Strasbourg - Toronto Catholic
In early June 2014, Ms. Marie-Christine Miller, the Head of International Relations of the Académie of Strasbourg, France, travelled to Toronto to meet with a brand-new Canadian partner institution: the Toronto Catholic District School Board (TCDSB).
The parties involved signed a cooperative agreement that includes a list of points of interest for each of the two partners: though language-oriented projects (French students learning English and students from Toronto learning French) are indeed an important part of the agreement, this aspect of things was not the only issue that was discussed, as both institutions also decided to discuss other, broader educational issues focused on student success. The two partners will do their best to facilitate contact between teachers and management personnel, and both expect mutual benefits by comparing and sharing their methods. Partners in both countries have already reached a high level of expertise in this respect, but this offers them a new opportunity to identify and analyze differences in terms of philosophy and practices in order to determine how much they contribute to student success.
Click here to read an article on the website of the Toronto Catholic District School Board
As is always the case in this type of partnership, the challenge consists of overcoming difficulties presented by budgetary resources — which are often limited — and by staff availability, as teachers and executives are busy with their daily tasks. Web-based exchanges provide a partial answer to budget-management concerns, as tools become more numerous and more accessible every day. With regard to the issue of already-packed agendas, the tip is to progressively integrate discussions so that they have a direct impact on daily work without making unreasonable additions to existing day-to-day responsibilities. One particular challenge for management personnel is that they must precisely identify topics for discussion, gambling that discussions will provide concrete answers to their professional concerns and ideas to improve not only the handling of their projects but also the results and returns of these projects.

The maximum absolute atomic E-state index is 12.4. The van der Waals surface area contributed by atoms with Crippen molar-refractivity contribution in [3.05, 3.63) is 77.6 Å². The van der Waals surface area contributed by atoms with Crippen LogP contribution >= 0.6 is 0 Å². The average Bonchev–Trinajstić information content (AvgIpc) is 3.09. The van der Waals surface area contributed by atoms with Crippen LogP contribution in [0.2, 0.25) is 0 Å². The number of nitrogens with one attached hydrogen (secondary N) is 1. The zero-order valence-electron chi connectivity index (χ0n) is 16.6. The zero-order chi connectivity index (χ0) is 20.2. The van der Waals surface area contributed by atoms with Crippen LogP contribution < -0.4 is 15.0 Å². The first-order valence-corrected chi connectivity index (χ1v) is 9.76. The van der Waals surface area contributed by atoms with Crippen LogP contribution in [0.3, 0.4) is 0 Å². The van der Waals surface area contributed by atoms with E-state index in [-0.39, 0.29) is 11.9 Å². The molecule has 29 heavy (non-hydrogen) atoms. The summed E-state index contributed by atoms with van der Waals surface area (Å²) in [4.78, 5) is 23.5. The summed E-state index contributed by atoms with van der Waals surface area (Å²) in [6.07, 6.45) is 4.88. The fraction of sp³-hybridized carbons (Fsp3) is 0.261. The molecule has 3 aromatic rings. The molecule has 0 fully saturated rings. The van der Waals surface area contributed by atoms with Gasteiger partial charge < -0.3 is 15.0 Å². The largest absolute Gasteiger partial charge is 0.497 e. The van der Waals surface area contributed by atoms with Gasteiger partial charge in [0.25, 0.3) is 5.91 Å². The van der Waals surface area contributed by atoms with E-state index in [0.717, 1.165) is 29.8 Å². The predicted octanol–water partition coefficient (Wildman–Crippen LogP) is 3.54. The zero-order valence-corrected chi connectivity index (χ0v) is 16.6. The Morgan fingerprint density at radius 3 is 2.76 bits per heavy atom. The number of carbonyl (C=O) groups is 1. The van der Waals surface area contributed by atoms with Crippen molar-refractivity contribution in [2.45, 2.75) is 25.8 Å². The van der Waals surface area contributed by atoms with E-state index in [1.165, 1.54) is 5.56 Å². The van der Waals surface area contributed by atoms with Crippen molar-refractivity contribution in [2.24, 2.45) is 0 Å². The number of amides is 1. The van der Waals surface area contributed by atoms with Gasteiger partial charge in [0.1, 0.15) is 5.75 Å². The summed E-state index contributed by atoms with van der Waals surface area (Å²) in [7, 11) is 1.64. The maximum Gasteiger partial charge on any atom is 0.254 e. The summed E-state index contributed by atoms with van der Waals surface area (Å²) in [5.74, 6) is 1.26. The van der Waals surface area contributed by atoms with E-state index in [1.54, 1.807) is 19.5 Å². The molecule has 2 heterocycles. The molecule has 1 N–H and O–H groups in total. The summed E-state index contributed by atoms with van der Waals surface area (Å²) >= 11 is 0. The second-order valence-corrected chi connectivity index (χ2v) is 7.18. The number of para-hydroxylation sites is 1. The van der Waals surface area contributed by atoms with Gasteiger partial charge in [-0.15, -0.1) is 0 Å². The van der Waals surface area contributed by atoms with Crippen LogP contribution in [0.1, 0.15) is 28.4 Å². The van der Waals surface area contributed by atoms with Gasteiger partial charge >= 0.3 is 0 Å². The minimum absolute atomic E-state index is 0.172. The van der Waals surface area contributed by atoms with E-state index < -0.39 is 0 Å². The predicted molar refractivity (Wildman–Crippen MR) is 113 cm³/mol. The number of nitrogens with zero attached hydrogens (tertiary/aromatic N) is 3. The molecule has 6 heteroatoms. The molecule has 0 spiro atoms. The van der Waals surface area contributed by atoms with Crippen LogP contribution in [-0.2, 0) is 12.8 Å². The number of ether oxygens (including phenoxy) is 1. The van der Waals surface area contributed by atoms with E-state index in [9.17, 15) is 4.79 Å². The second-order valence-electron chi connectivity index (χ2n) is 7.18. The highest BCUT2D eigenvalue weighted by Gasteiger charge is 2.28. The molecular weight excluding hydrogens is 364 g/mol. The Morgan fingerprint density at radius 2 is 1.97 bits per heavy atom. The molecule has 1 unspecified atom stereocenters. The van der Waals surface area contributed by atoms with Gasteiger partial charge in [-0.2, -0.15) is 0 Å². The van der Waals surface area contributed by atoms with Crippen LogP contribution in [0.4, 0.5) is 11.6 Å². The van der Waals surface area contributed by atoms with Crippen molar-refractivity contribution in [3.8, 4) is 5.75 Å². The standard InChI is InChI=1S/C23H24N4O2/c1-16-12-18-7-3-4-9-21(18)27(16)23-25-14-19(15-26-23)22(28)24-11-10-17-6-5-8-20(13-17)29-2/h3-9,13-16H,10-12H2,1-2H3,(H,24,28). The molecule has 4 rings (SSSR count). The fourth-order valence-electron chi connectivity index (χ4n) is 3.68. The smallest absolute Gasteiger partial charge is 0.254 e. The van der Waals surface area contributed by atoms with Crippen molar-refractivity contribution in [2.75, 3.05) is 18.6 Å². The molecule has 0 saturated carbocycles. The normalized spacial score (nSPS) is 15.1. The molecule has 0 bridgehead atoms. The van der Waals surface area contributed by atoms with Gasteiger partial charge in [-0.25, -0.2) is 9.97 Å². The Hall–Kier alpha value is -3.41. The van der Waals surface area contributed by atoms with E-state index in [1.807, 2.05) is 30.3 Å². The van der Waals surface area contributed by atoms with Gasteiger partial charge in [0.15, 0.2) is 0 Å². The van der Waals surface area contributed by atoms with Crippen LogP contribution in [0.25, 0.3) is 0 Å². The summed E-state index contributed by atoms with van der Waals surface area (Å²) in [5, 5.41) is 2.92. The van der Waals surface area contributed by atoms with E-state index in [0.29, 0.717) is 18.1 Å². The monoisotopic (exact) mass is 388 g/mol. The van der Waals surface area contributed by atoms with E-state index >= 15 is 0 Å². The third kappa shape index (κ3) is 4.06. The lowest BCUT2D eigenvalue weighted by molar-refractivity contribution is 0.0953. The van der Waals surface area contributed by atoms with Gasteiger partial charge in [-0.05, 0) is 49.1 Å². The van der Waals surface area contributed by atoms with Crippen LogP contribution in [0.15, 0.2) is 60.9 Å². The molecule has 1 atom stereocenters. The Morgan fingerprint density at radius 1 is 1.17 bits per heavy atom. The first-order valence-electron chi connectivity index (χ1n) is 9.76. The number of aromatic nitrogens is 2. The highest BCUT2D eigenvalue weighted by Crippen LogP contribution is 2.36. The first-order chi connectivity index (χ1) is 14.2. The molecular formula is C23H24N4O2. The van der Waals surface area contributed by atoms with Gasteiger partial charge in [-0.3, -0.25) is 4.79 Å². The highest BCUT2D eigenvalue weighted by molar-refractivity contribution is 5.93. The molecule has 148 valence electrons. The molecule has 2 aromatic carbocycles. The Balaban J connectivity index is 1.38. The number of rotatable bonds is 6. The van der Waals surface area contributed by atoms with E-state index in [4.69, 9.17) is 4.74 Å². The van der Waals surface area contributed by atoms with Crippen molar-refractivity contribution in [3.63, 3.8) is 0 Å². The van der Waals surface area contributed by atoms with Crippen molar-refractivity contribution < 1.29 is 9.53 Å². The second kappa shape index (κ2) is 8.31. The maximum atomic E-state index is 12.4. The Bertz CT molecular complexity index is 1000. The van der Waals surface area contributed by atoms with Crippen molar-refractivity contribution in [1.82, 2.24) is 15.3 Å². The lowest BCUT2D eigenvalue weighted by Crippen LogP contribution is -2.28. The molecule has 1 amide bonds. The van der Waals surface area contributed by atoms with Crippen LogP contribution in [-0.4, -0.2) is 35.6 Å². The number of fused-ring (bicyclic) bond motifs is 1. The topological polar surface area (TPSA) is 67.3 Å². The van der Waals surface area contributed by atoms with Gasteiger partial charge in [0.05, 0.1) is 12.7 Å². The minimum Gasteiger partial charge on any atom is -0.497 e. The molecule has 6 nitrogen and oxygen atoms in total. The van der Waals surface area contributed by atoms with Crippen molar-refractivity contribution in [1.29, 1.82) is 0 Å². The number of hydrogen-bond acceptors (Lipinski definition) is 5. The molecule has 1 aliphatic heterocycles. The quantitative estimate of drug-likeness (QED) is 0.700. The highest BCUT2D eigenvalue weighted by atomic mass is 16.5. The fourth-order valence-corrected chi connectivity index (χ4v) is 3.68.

For teachers, the challenge seems less difficult at first glance, as it consists of integrating interaction with the foreign partner into day-to-day class activities. It also involves methodologies with which the teachers are somehow familiar: Canadian teachers know how to work as a team (with the expansion of professional learning communities in and between schools), while French teachers are accustomed to running international class projects: the methods of teachers from each of the two countries should therefore complement one another effectively!